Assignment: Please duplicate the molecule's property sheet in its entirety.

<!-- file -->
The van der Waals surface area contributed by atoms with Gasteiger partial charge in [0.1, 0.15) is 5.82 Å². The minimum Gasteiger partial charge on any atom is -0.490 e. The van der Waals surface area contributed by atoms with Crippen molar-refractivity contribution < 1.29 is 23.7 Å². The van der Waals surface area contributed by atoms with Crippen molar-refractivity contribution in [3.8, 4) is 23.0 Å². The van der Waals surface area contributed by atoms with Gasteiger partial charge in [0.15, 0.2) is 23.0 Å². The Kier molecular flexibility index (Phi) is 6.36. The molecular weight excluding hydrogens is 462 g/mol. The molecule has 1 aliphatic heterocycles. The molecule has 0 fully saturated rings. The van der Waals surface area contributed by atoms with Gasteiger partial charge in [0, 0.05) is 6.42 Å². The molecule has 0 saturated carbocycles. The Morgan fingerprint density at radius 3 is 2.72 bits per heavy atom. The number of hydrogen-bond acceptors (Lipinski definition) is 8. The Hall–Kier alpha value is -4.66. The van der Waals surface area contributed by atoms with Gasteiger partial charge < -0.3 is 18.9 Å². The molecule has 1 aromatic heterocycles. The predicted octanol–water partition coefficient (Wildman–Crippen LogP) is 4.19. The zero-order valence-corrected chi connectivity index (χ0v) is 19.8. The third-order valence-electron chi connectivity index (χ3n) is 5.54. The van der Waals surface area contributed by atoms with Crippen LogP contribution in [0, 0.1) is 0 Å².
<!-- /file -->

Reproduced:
The van der Waals surface area contributed by atoms with Gasteiger partial charge in [0.1, 0.15) is 5.82 Å². The minimum Gasteiger partial charge on any atom is -0.490 e. The van der Waals surface area contributed by atoms with Crippen molar-refractivity contribution < 1.29 is 23.7 Å². The van der Waals surface area contributed by atoms with Crippen molar-refractivity contribution in [3.8, 4) is 23.0 Å². The van der Waals surface area contributed by atoms with Gasteiger partial charge in [0.15, 0.2) is 23.0 Å². The Kier molecular flexibility index (Phi) is 6.36. The molecular weight excluding hydrogens is 462 g/mol. The molecule has 1 aliphatic heterocycles. The molecule has 0 fully saturated rings. The van der Waals surface area contributed by atoms with Gasteiger partial charge in [0, 0.05) is 6.42 Å². The molecule has 0 saturated carbocycles. The Morgan fingerprint density at radius 3 is 2.72 bits per heavy atom. The number of hydrogen-bond acceptors (Lipinski definition) is 8. The Hall–Kier alpha value is -4.66. The van der Waals surface area contributed by atoms with Gasteiger partial charge < -0.3 is 18.9 Å². The molecule has 1 aromatic heterocycles. The predicted octanol–water partition coefficient (Wildman–Crippen LogP) is 4.19. The zero-order valence-corrected chi connectivity index (χ0v) is 19.8. The third-order valence-electron chi connectivity index (χ3n) is 5.54. The van der Waals surface area contributed by atoms with Crippen LogP contribution in [0, 0.1) is 0 Å².